In 1995, Mom and Dad moved to a small gated community in Del Ray Beach, Florida. I was by then a harried lawyer with three young sons, living in the Philadelphia suburbs; I was the one practicing yoga to relieve the stress of being a working mom. I went through a phase in which I distanced myself from my mother, as I struggled to come to terms with her anger and the way it had affected me. Mom felt this distance and yearned to be closer to me. During one of her visits, I invited her to accompany me on a weekend yoga retreat at an ashram outside the city and she eagerly accepted.
Mom didn't seem to mind sleeping in a rustic cabin and she enjoyed the vegetarian meals; she even found it charming to take classes in an airy barn. But the absence of locks on the dormitory-style bedroom doors unnerved her and she carried her huge handbag with her into each class.
"No one here is going to steal from you, Mom," I admonished her. "This is an ashram, a spiritual community."
During one guided meditation, I lay next to Mom on the smooth wooden floor of the barn and her hand found mine. Some defensive armor that had built up in me over the years cracked open at that moment and tears trickled down my face. I could've reassured her then, about what this intimacy meant to me. Instead, I told her about my friendship with an older woman at the university where I worked. Mom seemed to understand that I needed an older confidante, someone who, in a way, had taken her place. "I'm happy for you," she said, and I know she meant it.
When the retreat was over, I drove Mom to the airport but missed the exit, and had to rush so that she could make her flight on time. Anxiety about missing her flight brought on one of Mom's colossal migraines; I instantly felt remorse that our mother-daughter weekend had ended this way. I had left a white cotton nightgown on my bed at the ashram. As soon as I unpacked and noticed it missing, I called to see whether it had been found. A few days later, it arrived by mail, freshly laundered; I remembered my conversation with Mom about her pocketbook and felt vindicated.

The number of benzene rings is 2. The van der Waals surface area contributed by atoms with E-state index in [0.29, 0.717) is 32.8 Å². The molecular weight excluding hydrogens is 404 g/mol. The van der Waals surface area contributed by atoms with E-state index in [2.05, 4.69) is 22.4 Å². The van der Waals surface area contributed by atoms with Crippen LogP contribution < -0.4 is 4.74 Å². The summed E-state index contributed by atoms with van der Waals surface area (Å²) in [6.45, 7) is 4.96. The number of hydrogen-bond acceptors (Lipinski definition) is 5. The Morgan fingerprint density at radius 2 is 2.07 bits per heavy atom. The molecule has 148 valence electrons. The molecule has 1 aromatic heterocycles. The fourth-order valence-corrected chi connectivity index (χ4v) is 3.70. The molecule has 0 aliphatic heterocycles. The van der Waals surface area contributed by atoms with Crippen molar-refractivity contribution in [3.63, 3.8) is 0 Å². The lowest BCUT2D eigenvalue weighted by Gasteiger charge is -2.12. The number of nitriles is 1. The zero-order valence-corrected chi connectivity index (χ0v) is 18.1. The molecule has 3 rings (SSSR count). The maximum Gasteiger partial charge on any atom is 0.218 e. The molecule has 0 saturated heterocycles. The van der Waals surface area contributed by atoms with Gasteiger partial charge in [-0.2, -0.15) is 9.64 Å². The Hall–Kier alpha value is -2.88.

My last yoga class with Mom was held in the clubhouse at her gated community in Florida.
Our family had made the 21-hour drive down to Florida with the kids, like we did every winter. Even in Florida, Mom never completely retired. She worked as a restaurant hostess, a caregiver at a day-care center and a freelance bookkeeper.
At the end of class, I lay in savasana, final resting pose, savoring the familiar sweetness that arose between us, after yoga had worn through our defenses. A few weeks after that class, Mom awoke with a sore throat and overwhelming fatigue. She was diagnosed with acute myelogenous leukemia at the age of 65.
Yoga was my refuge from the sadness of losing Mom. I practiced on Mom's "good" days when—draped in two hospital gowns and wearing a paper mask to guard against infection—I sat next to her hospital bed, taking notes, as she instructed me on who was to receive her possessions when she died. I admired the perfect contours of Mom's bald head as she drank water blessed by a rabbi from a local Kabbalah center. She kept the 72 names of God under her pillow; we stared at the names together, whispering prayers for her healing. I practiced yoga on her "bad" days, when she curled into herself from the side effects of five battering rounds of chemo and couldn't lift her head from her sweat-soaked pillow.
Mom died in the hospital, two weeks after the bone-marrow transplant, for which I, a half-match, served as her last-ditch donor. Approaching the 18th anniversary of her death, I kneel on my yoga mat and press back into child's pose. Other mothers and daughters will discover the special bond of practicing together. I breathe deeply through my sorrow, grateful for the enduring gift that Mom gave me.